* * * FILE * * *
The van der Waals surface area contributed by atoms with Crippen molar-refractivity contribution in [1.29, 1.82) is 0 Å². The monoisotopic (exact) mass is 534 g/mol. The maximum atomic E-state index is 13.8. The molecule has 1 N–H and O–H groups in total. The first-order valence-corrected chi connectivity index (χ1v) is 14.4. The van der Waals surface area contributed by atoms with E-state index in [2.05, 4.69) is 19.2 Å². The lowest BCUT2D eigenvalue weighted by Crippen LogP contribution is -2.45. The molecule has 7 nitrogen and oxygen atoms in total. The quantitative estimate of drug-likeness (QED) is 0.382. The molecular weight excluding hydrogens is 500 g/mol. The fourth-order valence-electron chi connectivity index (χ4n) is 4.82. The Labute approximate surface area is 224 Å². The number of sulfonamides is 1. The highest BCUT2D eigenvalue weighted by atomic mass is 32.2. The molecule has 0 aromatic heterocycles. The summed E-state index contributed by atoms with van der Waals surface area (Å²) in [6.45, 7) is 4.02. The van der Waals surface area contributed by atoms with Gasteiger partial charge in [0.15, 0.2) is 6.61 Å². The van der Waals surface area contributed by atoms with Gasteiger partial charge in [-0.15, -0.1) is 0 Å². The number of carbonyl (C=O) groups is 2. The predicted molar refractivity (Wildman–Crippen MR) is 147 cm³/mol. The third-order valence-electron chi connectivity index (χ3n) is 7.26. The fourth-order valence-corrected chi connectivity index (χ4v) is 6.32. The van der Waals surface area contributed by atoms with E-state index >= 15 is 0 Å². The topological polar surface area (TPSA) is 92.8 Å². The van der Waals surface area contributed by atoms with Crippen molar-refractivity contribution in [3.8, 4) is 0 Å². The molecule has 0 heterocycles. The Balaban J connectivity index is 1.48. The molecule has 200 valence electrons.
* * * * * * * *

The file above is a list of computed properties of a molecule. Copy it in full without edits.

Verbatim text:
The van der Waals surface area contributed by atoms with Crippen molar-refractivity contribution in [1.29, 1.82) is 0 Å². The monoisotopic (exact) mass is 534 g/mol. The maximum atomic E-state index is 13.8. The molecule has 1 N–H and O–H groups in total. The first-order valence-corrected chi connectivity index (χ1v) is 14.4. The van der Waals surface area contributed by atoms with E-state index in [2.05, 4.69) is 19.2 Å². The lowest BCUT2D eigenvalue weighted by Crippen LogP contribution is -2.45. The molecule has 7 nitrogen and oxygen atoms in total. The quantitative estimate of drug-likeness (QED) is 0.382. The molecular weight excluding hydrogens is 500 g/mol. The fourth-order valence-electron chi connectivity index (χ4n) is 4.82. The Labute approximate surface area is 224 Å². The number of sulfonamides is 1. The highest BCUT2D eigenvalue weighted by atomic mass is 32.2. The molecule has 0 aromatic heterocycles. The summed E-state index contributed by atoms with van der Waals surface area (Å²) in [6.45, 7) is 4.02. The van der Waals surface area contributed by atoms with Gasteiger partial charge in [0.15, 0.2) is 6.61 Å². The van der Waals surface area contributed by atoms with Gasteiger partial charge in [-0.15, -0.1) is 0 Å². The number of carbonyl (C=O) groups is 2. The predicted molar refractivity (Wildman–Crippen MR) is 147 cm³/mol. The third-order valence-electron chi connectivity index (χ3n) is 7.26. The fourth-order valence-corrected chi connectivity index (χ4v) is 6.32. The van der Waals surface area contributed by atoms with E-state index >= 15 is 0 Å². The topological polar surface area (TPSA) is 92.8 Å². The van der Waals surface area contributed by atoms with Crippen molar-refractivity contribution in [3.8, 4) is 0 Å². The molecule has 0 heterocycles. The Balaban J connectivity index is 1.48. The molecule has 200 valence electrons.